Jayapura. A person claiming to speak for the West Papua National Committee (KNPB) says members of the pro-independence group will soon surrender themselves to Indonesian authorities as proof of their innocence in relation to the series of shootings that have rocked Jayapura in recent weeks.
Victor Yeimo, who said he was the KNPB spokesman for international affairs, said the organization was not responsible for the attacks, which have killed at least eight people, mostly civilians.
Mako Tabuni, the deputy chairman of the KNPB, was shot dead on June 14 during a police raid to find those responsible for the attacks. He was accused of being one of the perpetrators.
A riot erupted in Jayapura the same day, soon after his death, in protest of the shooting.
The KNPB and Indonesian rights organizations alike have slammed Mako’s killing. Indonesian authorities have defended it, saying Mako tried to resist arrest and grab a gun belonging to a police officer.
By surrendering themselves to police, Victor said the KNPB hopes authorities will no longer find a reason to scapegoat its members.
“Police must investigate the mysterious shooters that have been doing all those actions instead of continually accusing the KNPB of being behind all of them. As proof of our non-involvement, all of the members of the KNPB are ready to turn ourselves in to the [Papua] Police,” Victor said in Jayapura on Thursday.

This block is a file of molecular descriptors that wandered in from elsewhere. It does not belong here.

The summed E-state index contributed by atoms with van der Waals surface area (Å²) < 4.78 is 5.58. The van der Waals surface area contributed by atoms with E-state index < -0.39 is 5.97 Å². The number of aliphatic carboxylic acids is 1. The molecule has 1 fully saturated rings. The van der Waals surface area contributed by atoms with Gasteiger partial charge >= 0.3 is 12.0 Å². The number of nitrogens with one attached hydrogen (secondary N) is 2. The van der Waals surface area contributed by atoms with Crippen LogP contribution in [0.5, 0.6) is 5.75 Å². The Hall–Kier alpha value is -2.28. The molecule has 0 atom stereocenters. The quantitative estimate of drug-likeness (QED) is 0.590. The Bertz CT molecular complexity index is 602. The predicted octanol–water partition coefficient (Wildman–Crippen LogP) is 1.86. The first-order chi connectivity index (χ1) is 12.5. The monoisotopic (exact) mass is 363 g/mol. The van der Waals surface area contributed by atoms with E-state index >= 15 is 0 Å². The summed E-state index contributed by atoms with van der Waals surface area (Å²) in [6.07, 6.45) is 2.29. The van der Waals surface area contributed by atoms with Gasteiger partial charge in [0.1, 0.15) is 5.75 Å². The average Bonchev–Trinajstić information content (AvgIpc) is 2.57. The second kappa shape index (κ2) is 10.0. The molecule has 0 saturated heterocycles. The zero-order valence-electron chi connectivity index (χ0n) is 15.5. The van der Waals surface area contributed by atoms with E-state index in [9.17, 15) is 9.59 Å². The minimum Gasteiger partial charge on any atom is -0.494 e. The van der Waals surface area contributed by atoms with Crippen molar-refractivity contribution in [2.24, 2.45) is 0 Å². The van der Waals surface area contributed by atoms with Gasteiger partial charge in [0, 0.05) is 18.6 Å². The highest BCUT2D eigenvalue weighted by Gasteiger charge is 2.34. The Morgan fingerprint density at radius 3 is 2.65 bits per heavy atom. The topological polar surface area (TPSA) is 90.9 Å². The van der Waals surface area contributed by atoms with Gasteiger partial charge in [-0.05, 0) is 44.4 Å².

He alleged that a massive conspiracy was behind the shootings and subsequent KNPB scapegoating, accusing the central government of playing a major role, supported by the police and military.
“The police have accused the KNPB of being the perpetrator behind the series of shootings, but they can never legally prove the accusation. The KNPB, in our fight, never exercises a method of violence.
“If we used violence, then it is a setback to our fight,” Victor said, adding that if any KNPB member committed a violent act, they did so on an individual basis and not on behalf of the organization.
He did not mention exactly when the KNPB members would turn themselves in to the Papua Police, only saying it would be in the “near future.”